Insight News

Mar 27th


McCarthy named dean of Hamline School of Business

McCarthy named dean of Hamline School of BusinessHamline University welcomes Dr. Anne M. McCarthy as dean of Hamline University School of Business. McCarthy brings with her 30 years of experience in business and higher education and particular expertise in the areas of entrepreneurship, economics, management, and marketing.

“With broad academic experience and innovative leadership, Dr. McCarthy is uniquely qualified to build on the current success of the Hamline University School of Business and to significantly advance its programs at the undergraduate, graduate, and doctoral levels,” said Dr. David Stern, vice president for academic and student affairs. “With her high aspirations and a deep commitment to entrepreneurism, she is the right person at the right time to lead the business school.”

Books For Africa shipped nearly 2 million books to African children in past year

Books For Africa shipped nearly 2 million books to African children in past year Books For Africa (the St. Paul-based 501 c 3 non-profit) announced that over the past 12 months with the completion of its fiscal year on June 30, 2010, approximately 1.9 million books valued at $22.2 million have been shipped to 21 African countries.  In addition, 643 computers and 13 brand new law libraries were shipped to Africa during this same time frame.  This represents the most books that Books For Africa has ever shipped in a 12-month period.

Corporations bring $13 million to support Minneapolis Schools

We constantly strive to do all that we can to continue connecting with our communities and families. Everyone is busier than ever, which is why we work hard to develop innovative and creative ways to provide our families and the community with information and support that they need to ensure that our students are successful in school. As summer break is well underway, we encourage families and community members to follow us and provide feedback through the various communications tools we utilize all year round:

Teachers make a difference

Teachers make a differenceTeach For America on June 7 announced that nearly 50 new teachers will begin teaching in the Twin Cities in the fall of 2011 as part of the largest entering corps in the organization’s history. With the addition of these teachers, nearly 100 first- and second-year corps members will collectively reach more than 6,000 students in high-need public schools across the Twin Cities. These corps members will teach alongside other dedicated educators, including some 30 new alumni of Teach For America-Twin Cities who will continue working in education.

“We are pleased to continue our partnership with Teach For America to bring corps members into Minneapolis schools,” said Dr. Bernadeia Johnson, superintendent of Minneapolis Public Schools. “These teachers are an asset to our school communities and are renowned for working alongside MPS teachers and staff to support student achievement. We look forward to welcoming our new corps members this fall to join their colleagues who will remain in our schools beyond their original two-year commitment.”

Government shutdown causes MPS to cancel tests

Due to the recent state government shutdown, the Minneapolis Public Schools (MPS) announced it will cancel test administration for the writing portion of the Minnesota Graduation-Required Assessment for Diploma (GRAD) and the Minnesota Basic Skills Test (BST) written composition retest, originally scheduled July 19. The next opportunity for Minneapolis Public Schools students to retest is November 2.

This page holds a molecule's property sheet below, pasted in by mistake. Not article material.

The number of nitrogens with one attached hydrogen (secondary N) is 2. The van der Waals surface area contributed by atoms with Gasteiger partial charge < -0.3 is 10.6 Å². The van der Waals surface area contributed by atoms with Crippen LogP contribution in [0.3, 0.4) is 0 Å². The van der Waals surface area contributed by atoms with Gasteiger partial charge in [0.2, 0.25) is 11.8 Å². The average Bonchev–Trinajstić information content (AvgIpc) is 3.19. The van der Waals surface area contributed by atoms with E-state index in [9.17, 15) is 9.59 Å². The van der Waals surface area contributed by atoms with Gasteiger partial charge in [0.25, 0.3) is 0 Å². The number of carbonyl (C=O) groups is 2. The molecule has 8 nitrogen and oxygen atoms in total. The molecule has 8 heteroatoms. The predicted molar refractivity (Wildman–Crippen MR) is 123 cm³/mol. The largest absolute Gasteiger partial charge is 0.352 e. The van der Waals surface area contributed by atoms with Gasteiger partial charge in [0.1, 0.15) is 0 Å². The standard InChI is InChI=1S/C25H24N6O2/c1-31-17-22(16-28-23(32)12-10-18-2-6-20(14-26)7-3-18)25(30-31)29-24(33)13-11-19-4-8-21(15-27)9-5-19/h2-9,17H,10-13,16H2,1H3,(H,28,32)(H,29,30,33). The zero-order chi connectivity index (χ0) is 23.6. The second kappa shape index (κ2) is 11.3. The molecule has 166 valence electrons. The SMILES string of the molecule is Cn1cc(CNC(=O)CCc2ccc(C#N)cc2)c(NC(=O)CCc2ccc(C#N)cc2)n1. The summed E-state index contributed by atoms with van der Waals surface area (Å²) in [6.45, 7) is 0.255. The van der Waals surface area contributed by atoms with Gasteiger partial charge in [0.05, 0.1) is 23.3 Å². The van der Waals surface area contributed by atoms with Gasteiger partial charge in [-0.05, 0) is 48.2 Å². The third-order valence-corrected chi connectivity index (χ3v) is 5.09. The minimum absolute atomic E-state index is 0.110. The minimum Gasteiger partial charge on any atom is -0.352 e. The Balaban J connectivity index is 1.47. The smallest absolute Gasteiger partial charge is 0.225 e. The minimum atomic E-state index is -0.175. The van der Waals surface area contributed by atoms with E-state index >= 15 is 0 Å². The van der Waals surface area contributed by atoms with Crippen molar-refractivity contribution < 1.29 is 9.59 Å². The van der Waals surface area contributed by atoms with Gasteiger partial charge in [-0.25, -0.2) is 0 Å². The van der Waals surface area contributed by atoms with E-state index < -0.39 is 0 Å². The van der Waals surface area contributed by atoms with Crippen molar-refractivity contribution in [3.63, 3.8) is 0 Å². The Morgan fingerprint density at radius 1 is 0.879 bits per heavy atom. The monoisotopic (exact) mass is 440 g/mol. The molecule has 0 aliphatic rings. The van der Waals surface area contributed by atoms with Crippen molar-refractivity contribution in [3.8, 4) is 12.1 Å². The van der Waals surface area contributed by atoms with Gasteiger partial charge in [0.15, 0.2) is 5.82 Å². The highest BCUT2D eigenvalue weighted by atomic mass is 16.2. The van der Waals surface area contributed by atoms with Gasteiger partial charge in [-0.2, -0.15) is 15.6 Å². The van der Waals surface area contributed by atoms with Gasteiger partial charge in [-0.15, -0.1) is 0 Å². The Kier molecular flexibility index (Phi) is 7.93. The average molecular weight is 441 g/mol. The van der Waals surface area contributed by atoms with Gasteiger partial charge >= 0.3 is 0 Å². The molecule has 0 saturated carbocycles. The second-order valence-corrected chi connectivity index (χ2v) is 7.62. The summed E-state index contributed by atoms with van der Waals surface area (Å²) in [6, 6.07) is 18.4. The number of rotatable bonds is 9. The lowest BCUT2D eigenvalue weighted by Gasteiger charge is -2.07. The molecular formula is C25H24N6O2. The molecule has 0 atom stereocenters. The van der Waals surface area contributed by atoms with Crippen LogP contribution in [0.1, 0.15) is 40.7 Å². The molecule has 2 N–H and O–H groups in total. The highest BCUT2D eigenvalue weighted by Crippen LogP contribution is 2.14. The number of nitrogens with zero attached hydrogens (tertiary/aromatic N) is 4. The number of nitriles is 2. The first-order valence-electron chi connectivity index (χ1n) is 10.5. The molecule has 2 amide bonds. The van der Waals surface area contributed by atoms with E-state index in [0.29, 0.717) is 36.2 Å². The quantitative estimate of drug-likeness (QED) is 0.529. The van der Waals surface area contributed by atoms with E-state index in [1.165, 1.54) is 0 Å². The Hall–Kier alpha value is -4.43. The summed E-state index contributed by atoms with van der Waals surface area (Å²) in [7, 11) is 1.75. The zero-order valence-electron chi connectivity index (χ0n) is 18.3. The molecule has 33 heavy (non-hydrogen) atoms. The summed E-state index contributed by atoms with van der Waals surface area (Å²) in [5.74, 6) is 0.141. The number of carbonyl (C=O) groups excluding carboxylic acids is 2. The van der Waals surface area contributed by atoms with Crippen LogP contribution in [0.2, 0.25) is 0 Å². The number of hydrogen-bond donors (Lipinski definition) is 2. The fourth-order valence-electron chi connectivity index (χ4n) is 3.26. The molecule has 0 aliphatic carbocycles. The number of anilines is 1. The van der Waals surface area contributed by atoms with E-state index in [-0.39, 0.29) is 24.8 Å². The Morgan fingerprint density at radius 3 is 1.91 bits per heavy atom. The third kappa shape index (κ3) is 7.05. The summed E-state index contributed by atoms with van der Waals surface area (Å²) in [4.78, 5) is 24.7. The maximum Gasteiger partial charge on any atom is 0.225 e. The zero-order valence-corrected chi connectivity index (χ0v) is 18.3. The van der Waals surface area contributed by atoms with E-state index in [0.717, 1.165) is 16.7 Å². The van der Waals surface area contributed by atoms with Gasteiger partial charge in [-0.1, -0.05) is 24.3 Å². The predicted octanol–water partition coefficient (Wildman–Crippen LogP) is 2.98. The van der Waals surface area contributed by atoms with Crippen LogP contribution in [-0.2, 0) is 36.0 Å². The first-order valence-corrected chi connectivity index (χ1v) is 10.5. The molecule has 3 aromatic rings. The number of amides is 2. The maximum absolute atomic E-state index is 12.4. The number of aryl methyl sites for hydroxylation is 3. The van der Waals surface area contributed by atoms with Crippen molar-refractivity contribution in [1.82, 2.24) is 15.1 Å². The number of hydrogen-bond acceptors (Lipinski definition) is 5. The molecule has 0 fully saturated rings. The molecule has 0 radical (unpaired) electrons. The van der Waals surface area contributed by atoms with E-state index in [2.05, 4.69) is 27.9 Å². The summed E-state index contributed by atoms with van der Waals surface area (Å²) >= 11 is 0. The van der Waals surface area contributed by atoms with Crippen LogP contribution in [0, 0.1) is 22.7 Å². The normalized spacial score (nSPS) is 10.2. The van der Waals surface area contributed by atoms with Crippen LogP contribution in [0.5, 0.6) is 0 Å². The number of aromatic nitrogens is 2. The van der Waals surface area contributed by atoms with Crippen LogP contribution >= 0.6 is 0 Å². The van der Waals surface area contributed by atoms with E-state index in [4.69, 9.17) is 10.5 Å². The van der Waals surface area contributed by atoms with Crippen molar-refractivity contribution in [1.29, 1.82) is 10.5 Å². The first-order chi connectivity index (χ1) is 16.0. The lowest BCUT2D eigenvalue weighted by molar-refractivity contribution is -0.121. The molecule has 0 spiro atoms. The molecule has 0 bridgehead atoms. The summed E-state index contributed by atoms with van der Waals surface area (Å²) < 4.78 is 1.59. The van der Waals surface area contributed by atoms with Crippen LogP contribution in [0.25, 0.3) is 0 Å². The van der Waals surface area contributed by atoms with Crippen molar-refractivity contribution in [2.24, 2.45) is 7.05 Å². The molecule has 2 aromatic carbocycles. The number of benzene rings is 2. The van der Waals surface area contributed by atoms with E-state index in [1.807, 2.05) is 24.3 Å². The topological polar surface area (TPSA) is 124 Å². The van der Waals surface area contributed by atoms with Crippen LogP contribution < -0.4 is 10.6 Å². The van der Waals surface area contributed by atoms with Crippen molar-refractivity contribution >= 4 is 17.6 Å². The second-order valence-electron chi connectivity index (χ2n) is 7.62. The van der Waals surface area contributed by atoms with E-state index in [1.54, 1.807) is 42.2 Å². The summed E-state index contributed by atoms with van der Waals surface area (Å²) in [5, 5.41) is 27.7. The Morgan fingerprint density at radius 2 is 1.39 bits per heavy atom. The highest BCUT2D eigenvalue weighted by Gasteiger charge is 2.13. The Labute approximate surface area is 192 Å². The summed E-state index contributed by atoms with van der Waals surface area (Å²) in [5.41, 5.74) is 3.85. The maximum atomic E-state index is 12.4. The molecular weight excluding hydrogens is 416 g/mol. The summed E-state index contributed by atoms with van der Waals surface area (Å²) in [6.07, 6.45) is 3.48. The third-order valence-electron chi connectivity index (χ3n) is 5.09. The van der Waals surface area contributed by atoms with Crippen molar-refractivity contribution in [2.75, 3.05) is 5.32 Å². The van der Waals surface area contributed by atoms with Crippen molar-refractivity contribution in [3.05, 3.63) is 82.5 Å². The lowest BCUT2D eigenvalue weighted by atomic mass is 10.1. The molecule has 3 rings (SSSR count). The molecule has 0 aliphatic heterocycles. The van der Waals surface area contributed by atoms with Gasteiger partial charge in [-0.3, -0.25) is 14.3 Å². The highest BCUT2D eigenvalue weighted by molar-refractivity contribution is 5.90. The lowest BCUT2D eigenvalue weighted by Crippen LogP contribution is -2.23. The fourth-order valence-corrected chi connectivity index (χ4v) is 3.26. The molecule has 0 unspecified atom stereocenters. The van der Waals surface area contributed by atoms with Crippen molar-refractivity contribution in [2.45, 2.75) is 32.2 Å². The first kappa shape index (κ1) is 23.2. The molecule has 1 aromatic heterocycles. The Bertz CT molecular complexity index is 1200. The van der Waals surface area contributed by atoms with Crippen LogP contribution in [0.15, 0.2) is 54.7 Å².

Test results for students who completed the Minnesota GRAD math or reading retest in June are also delayed due to the state government shutdown, the School District said in a press release Wednesday. Test results will be delivered to families via U.S. postal mail when state government operations resume.

The promise of Freedom Schools

In many school districts across the country summer vacation is getting into full swing. But for a lucky group of nearly 10,000 children in 87 cities and 27 states around the country, it’s not just summer—it’s a Children’s Defense Fund (CDF) Freedom Schools® summer.

“For me, Freedom Schools was my first exposure to African American college students. Until that time, I couldn’t tell you what college was, couldn’t spell ‘college,’” said Donnie Belcher, who began attending the CDF Freedom Schools program at Mount Pleasant Baptist Church in Kansas City, Mo. when she was 12 years old. “I actually put a face, a Black face, behind the idea of going to college. We talk about the impact of fatherlessness on Black males, but not on females—and I still remember Lavelle, who was a Morehouse man. He served as the first positive Black male I had ever seen in 12 years.” That experience stayed with Donnie and fueled her dreams of going to college and becoming a teacher through her high school years and beyond.

Teaching the importance of goal setting

Teaching the importance of goal settingStudents from eight northwest metro school districts participated in a new education initiative designed to reduce the achievement gap.  Northwest Suburban Integration School District (NWSISD) presented the 2011 Step-Up Summit for males of color on June 20–24.  All sessions were held at the University of St. Thomas downtown campus from 9 am–2 pm, except for the Thursday, June 23 session which was held at YMCA Camp Ihduhapi, located in Loretto, MN. 

Drop-out rates for Black and Latino students begin to increase in comparison to their White peers in 9th grade.  The 2011 Step-Up Summit brought together fifty 8th grade male students of color for a research-based experience that sought to prepare them for success in 9th grade and decrease the drop-out rate.  Participating students are offered additional mentorship and support throughout the school year. 
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